By Bob Marr
It’s 120 degrees in the shade as Clarence Darling, 19 and Claude Murphey, 20, cyclists from Jackson, Michigan rest at a Colorado telegraph station in the Green Desert near the Utah border. At only 2 months into a fifteen month, 13,500 mile bike tour and with only 2 cents left in their pockets they are not feeling optimistic. The year is 1904.
Clarence and Claude had long dreamed of a trip around the United States, but hadn’t decided on a mode of travel. The decision was made when a group of eastern sportsmen put forth a challenge, offering $5,000 (around $125,000 in today’s money) to anyone who could ride a bicycle through every state and territory in the Union while observing certain rules, one of which was that the person must start with no cash and earn money on the route only through the sale of some small souvenir. The boys chose to sell a small aluminum card tray engraved with information about their trip.
For the trip the boys had brand new, state of the art singlespeed wooden-rimmed bicycles with “gears of 84 2-3”, described by them as standard make, heavy roadsters with a 22 inch frame and coaster brakes, weighing 28 pounds (75 pounds with all their gear). Canvas frame bags provided storage.
They started their trip with great enthusiasm, making their way across the Upper Midwest with many adventures and not too many difficulties (unless you count the time they almost died of heat and dehydration in South Dakota). The most frustrating problem they had to deal with was the delay in receiving their souvenirs from the novelty company, without which they had no way of replenishing their pocketbooks, thus the dilemma they faced at the beginning of this story. Fortunately the rail line they were following had ice houses at each telegraph station so they were able to get fresh water every 15 miles or so and they made good progress cycling on the rail bed. Food was another matter; until they could pick up their long-delayed souvenir shipment in Salt Lake City they depended on the generosity of the telegraph operators and railway employees they met. Arriving in Price their luck changed for the better when they made the acquaintance of William Jardine of Logan who was so impressed by them that he donated a five dollar gold piece to help them along their way. Clarence and Claude, although in dire need of funds, did not want to accept such a generous gift, but William insisted.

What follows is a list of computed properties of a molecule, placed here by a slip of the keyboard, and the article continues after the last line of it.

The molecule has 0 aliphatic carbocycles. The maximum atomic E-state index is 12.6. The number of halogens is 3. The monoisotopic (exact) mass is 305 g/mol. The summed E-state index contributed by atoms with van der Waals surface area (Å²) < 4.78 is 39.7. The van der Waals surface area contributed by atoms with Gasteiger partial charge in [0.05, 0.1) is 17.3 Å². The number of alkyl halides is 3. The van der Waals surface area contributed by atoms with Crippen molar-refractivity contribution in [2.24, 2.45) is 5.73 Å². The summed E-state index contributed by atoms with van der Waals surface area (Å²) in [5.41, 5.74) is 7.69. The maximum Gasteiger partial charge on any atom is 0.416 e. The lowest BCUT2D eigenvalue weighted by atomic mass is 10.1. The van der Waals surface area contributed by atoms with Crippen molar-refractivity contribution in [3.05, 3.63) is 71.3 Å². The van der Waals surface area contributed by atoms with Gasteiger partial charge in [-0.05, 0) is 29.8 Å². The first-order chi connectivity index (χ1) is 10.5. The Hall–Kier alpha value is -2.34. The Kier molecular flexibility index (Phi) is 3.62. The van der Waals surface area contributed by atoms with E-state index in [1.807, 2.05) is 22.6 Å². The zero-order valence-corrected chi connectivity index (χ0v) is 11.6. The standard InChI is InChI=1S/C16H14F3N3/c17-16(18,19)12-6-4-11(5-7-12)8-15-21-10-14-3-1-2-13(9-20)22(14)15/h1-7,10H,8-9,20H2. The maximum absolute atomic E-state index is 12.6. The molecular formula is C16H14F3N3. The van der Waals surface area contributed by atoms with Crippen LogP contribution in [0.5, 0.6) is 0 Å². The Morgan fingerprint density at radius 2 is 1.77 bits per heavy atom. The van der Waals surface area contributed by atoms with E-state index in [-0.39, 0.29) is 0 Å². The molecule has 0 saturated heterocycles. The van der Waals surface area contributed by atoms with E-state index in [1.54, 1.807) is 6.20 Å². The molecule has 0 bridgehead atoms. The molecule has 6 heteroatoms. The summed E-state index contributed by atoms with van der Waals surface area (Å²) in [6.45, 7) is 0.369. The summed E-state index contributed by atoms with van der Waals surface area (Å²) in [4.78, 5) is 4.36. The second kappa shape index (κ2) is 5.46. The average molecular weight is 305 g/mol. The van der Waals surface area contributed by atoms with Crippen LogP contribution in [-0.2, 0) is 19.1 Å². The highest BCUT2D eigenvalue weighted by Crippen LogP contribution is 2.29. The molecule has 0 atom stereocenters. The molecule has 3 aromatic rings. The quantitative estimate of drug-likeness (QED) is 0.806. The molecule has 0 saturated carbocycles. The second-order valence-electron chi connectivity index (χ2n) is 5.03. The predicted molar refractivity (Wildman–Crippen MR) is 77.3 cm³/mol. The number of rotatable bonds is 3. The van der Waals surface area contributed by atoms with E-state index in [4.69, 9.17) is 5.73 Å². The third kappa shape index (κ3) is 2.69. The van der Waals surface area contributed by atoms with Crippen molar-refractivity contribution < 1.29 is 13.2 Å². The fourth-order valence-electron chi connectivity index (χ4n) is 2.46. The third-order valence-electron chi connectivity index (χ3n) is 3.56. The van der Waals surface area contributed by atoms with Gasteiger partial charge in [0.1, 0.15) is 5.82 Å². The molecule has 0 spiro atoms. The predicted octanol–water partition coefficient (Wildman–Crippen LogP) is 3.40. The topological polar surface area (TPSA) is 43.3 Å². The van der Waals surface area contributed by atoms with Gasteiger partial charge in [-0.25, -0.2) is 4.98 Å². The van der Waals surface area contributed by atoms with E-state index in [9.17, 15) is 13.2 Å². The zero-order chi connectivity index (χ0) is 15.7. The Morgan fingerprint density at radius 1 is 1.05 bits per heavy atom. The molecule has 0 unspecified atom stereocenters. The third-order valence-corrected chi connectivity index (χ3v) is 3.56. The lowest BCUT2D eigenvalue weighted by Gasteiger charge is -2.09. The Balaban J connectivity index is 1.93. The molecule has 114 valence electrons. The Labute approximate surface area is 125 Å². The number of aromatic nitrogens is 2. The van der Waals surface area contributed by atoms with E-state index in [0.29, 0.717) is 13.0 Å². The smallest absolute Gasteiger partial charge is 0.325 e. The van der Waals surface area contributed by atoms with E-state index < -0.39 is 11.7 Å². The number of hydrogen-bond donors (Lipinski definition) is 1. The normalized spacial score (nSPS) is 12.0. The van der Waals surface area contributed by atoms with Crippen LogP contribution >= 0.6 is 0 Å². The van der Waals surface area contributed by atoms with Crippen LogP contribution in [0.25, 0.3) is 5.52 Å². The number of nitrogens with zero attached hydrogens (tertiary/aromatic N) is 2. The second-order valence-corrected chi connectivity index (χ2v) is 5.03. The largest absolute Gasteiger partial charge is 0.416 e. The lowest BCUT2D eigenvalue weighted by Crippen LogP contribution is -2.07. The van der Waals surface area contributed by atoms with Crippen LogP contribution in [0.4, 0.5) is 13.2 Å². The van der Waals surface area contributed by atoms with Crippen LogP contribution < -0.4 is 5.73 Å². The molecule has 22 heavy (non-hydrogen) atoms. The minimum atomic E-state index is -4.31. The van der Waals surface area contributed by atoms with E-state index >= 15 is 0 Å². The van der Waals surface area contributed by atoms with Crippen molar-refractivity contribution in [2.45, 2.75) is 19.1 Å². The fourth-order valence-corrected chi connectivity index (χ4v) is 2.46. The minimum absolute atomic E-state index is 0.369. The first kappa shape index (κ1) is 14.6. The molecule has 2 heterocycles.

Traveling on, they passed through the small town of Helper, so named because at this place a “helper” engine was added to trains ascending the steep grades through the mountains. Continuing up the rail bed they passed through the town of Colton and observed that “The town seems to consist of nothing but saloons, restaurants, and lodging houses.” A principal attraction of the town was the “New Artic (sic) Saloon—The Largest Beer In The Country for 15 CENTS.” The boys then wheeled through Castle Gate: “Two perpendicular walls of bare, bleak rock rise to the height of five hundred feet, the space between which is only sufficient to allow the railroad track to pass” and remarked on the coke ovens there with kilns belching dirty black smoke. Beyond this they found an incredibly beautiful landscape, calling it “wild grandeur impossible to describe” with high rock walls on which were perched boulders that seemed ready to crash down at any moment.
They arrived in the Salt Lake Valley by way of Spanish Fork Canyon and cycled through Springville, Provo City, American Fork, Lehi City, and a number of smaller towns on their way to Salt Lake City. They found all the towns to be very neatly laid out, with utility poles, painted white and black, down the center of each street rather than at the sides. They were very impressed with Salt Lake City, both the aspect of the city itself, with its park-like atmosphere, and the architecture, dominated by Temple Square and the City and County Building which was then being used as the State Capitol.